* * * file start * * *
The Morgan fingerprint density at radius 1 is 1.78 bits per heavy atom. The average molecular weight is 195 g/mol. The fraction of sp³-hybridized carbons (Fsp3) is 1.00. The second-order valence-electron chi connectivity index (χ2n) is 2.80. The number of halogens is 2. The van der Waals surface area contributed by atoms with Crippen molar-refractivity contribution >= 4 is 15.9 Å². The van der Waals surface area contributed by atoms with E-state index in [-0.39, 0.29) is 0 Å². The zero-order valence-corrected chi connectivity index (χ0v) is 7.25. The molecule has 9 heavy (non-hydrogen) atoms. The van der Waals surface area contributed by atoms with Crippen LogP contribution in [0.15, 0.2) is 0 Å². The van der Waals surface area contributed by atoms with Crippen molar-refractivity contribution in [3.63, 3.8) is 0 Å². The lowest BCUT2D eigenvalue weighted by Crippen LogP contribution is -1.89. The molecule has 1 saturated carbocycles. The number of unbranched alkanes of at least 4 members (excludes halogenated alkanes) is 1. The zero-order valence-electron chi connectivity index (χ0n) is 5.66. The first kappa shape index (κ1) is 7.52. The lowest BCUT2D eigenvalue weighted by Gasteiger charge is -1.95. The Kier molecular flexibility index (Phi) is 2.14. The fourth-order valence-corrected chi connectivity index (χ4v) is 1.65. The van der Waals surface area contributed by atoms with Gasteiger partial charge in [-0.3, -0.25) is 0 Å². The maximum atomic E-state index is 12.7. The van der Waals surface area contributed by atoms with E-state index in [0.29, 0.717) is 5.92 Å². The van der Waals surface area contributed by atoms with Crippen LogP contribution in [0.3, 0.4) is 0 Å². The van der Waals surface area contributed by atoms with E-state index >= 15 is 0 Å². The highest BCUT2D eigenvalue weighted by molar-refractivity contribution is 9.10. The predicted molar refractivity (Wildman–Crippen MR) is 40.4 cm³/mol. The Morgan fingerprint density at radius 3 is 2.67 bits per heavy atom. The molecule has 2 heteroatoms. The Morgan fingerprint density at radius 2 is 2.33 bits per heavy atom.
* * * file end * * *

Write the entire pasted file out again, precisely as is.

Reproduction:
The Morgan fingerprint density at radius 1 is 1.78 bits per heavy atom. The average molecular weight is 195 g/mol. The fraction of sp³-hybridized carbons (Fsp3) is 1.00. The second-order valence-electron chi connectivity index (χ2n) is 2.80. The number of halogens is 2. The van der Waals surface area contributed by atoms with Crippen molar-refractivity contribution >= 4 is 15.9 Å². The van der Waals surface area contributed by atoms with E-state index in [-0.39, 0.29) is 0 Å². The zero-order valence-corrected chi connectivity index (χ0v) is 7.25. The molecule has 9 heavy (non-hydrogen) atoms. The van der Waals surface area contributed by atoms with Crippen LogP contribution in [0.15, 0.2) is 0 Å². The van der Waals surface area contributed by atoms with Crippen molar-refractivity contribution in [3.63, 3.8) is 0 Å². The lowest BCUT2D eigenvalue weighted by Crippen LogP contribution is -1.89. The molecule has 1 saturated carbocycles. The number of unbranched alkanes of at least 4 members (excludes halogenated alkanes) is 1. The zero-order valence-electron chi connectivity index (χ0n) is 5.66. The first kappa shape index (κ1) is 7.52. The lowest BCUT2D eigenvalue weighted by Gasteiger charge is -1.95. The Kier molecular flexibility index (Phi) is 2.14. The fourth-order valence-corrected chi connectivity index (χ4v) is 1.65. The van der Waals surface area contributed by atoms with Gasteiger partial charge in [-0.3, -0.25) is 0 Å². The maximum atomic E-state index is 12.7. The van der Waals surface area contributed by atoms with E-state index in [0.29, 0.717) is 5.92 Å². The van der Waals surface area contributed by atoms with Crippen LogP contribution in [0.3, 0.4) is 0 Å². The van der Waals surface area contributed by atoms with E-state index >= 15 is 0 Å². The highest BCUT2D eigenvalue weighted by molar-refractivity contribution is 9.10. The predicted molar refractivity (Wildman–Crippen MR) is 40.4 cm³/mol. The Morgan fingerprint density at radius 3 is 2.67 bits per heavy atom. The molecule has 2 heteroatoms. The Morgan fingerprint density at radius 2 is 2.33 bits per heavy atom.